Dan Farber reports on tomorrow’s release of Google Apps for Your Domain, a grouping of online applications Google hopes will allow it to compete with Microsoft’s highly entrenched Office suite.
The initial package will contain email, calendar, IM, and web site creation applications. Obviously missing are word processing and spreadsheets, which Google plans to add later this year when Writely and Google Spreadsheets will be added to the mix. Like everything else Google-related, the applications will be ad-supported.
Google is smartly couching its package, at least initially, not as a replacement for Microsoft Office, but as a way to add collaboration features.
While it seems odd that Google would push its package out the door now, without the most important applications, word processing and spreadsheets, the forthcoming upgrade to Office promises better collaboration features. Google probably figured it was better to get its product out the door now and generate a little buzz (and likely a bit of second guessing) than to wait and be drowned out by the buzz that will erupt when Office 2007 is released.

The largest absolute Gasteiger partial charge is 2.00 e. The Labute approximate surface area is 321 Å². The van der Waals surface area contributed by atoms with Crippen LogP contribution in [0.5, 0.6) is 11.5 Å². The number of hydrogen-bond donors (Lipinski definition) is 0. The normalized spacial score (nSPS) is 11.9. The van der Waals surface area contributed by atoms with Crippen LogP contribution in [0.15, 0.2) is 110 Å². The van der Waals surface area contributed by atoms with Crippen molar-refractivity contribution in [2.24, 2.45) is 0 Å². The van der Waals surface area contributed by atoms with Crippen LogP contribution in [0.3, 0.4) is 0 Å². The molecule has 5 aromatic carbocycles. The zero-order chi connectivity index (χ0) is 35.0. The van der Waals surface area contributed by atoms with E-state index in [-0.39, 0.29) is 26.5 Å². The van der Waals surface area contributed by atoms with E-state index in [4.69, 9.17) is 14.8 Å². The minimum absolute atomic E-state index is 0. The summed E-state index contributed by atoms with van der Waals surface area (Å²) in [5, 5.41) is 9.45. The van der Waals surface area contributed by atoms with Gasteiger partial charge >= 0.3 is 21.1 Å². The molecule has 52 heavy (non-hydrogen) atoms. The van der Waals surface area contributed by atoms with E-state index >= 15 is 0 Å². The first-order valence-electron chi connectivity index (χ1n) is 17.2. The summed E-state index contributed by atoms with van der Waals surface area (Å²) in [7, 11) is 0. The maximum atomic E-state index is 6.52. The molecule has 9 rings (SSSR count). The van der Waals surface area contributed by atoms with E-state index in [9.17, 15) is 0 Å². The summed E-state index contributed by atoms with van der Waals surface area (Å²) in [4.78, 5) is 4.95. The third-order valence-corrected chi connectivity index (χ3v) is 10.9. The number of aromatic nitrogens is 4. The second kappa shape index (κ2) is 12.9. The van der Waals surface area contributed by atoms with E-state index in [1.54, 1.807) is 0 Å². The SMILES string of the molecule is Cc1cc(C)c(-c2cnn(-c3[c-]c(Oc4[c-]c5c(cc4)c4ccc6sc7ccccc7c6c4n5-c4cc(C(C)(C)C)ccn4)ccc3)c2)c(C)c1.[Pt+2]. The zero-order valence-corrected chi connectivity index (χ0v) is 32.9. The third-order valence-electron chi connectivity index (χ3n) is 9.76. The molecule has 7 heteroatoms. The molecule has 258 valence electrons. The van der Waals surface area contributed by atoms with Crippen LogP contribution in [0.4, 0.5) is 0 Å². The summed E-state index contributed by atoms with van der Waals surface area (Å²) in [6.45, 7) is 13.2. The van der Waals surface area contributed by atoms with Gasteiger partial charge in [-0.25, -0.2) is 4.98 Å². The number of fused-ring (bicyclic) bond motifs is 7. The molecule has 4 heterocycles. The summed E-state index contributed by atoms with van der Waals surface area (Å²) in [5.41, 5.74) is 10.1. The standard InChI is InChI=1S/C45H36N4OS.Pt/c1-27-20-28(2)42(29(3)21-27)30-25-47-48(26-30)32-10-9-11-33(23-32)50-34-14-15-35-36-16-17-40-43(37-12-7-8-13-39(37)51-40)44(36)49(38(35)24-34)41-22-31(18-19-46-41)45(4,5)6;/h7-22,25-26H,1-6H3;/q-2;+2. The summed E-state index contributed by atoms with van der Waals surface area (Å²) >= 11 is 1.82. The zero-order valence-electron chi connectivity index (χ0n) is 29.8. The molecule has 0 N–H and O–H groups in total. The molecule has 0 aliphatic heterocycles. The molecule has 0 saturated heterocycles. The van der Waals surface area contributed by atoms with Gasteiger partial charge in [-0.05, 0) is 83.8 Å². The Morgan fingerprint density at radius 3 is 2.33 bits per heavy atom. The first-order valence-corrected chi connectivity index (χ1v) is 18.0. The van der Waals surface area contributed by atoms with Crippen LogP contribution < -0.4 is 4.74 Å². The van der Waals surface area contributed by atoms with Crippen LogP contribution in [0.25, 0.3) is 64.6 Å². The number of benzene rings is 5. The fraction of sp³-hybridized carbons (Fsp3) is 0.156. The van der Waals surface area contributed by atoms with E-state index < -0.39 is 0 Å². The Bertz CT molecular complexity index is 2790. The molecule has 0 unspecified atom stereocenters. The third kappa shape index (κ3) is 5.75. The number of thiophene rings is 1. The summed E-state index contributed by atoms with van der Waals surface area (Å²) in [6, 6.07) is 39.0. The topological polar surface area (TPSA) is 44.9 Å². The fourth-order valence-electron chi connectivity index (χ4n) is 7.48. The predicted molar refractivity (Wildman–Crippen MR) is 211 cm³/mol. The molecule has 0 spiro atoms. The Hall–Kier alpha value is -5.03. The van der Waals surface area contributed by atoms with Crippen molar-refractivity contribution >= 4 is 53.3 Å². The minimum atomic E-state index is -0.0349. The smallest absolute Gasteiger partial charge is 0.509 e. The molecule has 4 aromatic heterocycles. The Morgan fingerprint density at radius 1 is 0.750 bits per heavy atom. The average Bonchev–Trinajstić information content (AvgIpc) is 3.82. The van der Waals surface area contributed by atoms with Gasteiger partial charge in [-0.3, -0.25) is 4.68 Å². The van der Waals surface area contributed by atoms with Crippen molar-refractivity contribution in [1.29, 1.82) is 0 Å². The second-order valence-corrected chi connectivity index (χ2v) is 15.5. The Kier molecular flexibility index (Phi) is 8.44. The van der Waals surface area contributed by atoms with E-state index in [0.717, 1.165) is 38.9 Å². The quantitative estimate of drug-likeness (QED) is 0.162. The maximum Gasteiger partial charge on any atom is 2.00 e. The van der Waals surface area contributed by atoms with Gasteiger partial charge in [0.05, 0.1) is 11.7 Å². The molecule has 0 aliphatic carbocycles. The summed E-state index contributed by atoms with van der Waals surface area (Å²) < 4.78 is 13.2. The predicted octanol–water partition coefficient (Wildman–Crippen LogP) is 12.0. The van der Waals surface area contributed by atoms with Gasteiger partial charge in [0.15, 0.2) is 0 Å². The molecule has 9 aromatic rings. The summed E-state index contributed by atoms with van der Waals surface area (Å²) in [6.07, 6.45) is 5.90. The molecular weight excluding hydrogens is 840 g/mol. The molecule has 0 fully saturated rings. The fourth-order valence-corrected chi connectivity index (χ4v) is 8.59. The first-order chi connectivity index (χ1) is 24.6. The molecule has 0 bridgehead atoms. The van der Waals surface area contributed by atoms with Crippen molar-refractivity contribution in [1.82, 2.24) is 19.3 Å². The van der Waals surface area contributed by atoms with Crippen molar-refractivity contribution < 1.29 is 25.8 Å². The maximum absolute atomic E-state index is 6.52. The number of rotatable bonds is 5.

As I have said many times, corporate America is not going to embrace online applications and storage for a long time- privacy, security, fear of a bad decision, and confidentiality requirements ensure that. But the more individuals and small businesses that opt for Google’s free alternatives, the bigger Google’s toehold is- both in the office productivity space and in connection with its master plan to be the keeper of all of our data.
Bold but troubling is word via InformationWeek that “Google’s plans include prompting people who send Microsoft Office documents using Gmail to translate those files into Google’s formats for editing on Google.com, presumably in a forum where ad space is up for sale.” One of the great and valid fears of IT managers is data spread- when your data is spread all over the place, it becomes harder to protect and manage.
Which is not to say that Google’s package won’t one day be a legitimate option for individuals. An open question is whether the almighty ad dollar Google is chasing will be content to hawk its wares to personal users.
The obvious criticism of Google’s offering is its patchwork origins, as the Information Week article points out:
“The Google solution is what I’d call patchwork, or Frankenstein, software,” says Tom Rizzo, a director for Office SharePoint Server at Microsoft. “You have to put it all together yourself.”
Will Google succeed in wrestling the office productivity crown away from Microsoft? Not a chance.
But as Dan points out, there is “disruption in the air.” The unanswered question is whether mere disruption is the goal.
Or something bigger.